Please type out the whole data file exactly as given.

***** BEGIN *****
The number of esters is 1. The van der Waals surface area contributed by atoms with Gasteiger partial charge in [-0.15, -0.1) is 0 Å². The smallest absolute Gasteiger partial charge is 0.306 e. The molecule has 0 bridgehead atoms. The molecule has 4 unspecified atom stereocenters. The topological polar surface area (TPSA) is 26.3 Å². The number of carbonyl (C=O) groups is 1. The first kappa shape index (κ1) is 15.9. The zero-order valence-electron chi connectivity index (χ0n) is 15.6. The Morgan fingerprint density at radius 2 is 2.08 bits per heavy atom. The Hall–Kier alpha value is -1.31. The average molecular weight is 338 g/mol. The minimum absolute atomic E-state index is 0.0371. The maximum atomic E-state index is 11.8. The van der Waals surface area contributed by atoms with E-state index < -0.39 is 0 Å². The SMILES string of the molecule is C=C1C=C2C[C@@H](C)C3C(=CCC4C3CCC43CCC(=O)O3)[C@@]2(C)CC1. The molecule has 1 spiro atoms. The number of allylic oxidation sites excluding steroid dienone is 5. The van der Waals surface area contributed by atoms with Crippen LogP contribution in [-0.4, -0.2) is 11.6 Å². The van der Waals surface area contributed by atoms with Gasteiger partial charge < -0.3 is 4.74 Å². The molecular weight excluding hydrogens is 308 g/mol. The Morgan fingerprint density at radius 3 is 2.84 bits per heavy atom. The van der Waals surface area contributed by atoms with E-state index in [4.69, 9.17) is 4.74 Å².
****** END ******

The number of esters is 1. The van der Waals surface area contributed by atoms with Gasteiger partial charge in [-0.15, -0.1) is 0 Å². The smallest absolute Gasteiger partial charge is 0.306 e. The molecule has 0 bridgehead atoms. The molecule has 4 unspecified atom stereocenters. The topological polar surface area (TPSA) is 26.3 Å². The number of carbonyl (C=O) groups is 1. The first kappa shape index (κ1) is 15.9. The zero-order valence-electron chi connectivity index (χ0n) is 15.6. The Morgan fingerprint density at radius 2 is 2.08 bits per heavy atom. The Hall–Kier alpha value is -1.31. The average molecular weight is 338 g/mol. The minimum absolute atomic E-state index is 0.0371. The maximum atomic E-state index is 11.8. The van der Waals surface area contributed by atoms with E-state index < -0.39 is 0 Å². The SMILES string of the molecule is C=C1C=C2C[C@@H](C)C3C(=CCC4C3CCC43CCC(=O)O3)[C@@]2(C)CC1. The molecule has 1 spiro atoms. The number of allylic oxidation sites excluding steroid dienone is 5. The van der Waals surface area contributed by atoms with Crippen LogP contribution in [-0.4, -0.2) is 11.6 Å². The van der Waals surface area contributed by atoms with Gasteiger partial charge < -0.3 is 4.74 Å². The molecular weight excluding hydrogens is 308 g/mol. The Morgan fingerprint density at radius 3 is 2.84 bits per heavy atom. The van der Waals surface area contributed by atoms with E-state index in [4.69, 9.17) is 4.74 Å².